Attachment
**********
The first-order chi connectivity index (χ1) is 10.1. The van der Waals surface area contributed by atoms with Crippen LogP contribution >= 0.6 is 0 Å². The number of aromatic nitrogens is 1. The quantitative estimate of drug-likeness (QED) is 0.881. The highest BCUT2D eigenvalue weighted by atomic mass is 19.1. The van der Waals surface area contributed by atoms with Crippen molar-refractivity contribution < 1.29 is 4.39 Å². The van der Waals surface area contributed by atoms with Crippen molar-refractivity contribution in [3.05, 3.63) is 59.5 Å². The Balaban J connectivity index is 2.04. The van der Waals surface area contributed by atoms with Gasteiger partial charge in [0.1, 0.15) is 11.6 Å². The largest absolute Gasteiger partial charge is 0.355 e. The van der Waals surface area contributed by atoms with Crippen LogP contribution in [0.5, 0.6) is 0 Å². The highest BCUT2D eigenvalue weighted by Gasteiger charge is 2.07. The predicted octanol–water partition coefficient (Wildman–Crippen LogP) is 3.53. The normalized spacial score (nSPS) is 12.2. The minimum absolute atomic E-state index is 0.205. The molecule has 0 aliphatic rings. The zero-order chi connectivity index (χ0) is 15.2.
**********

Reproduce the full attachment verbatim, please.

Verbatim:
The first-order chi connectivity index (χ1) is 10.1. The van der Waals surface area contributed by atoms with Crippen LogP contribution >= 0.6 is 0 Å². The number of aromatic nitrogens is 1. The quantitative estimate of drug-likeness (QED) is 0.881. The highest BCUT2D eigenvalue weighted by atomic mass is 19.1. The van der Waals surface area contributed by atoms with Crippen molar-refractivity contribution < 1.29 is 4.39 Å². The van der Waals surface area contributed by atoms with Crippen molar-refractivity contribution in [3.05, 3.63) is 59.5 Å². The Balaban J connectivity index is 2.04. The van der Waals surface area contributed by atoms with Gasteiger partial charge in [0.1, 0.15) is 11.6 Å². The largest absolute Gasteiger partial charge is 0.355 e. The van der Waals surface area contributed by atoms with Crippen LogP contribution in [0.5, 0.6) is 0 Å². The highest BCUT2D eigenvalue weighted by Gasteiger charge is 2.07. The predicted octanol–water partition coefficient (Wildman–Crippen LogP) is 3.53. The normalized spacial score (nSPS) is 12.2. The minimum absolute atomic E-state index is 0.205. The molecule has 0 aliphatic rings. The zero-order chi connectivity index (χ0) is 15.2.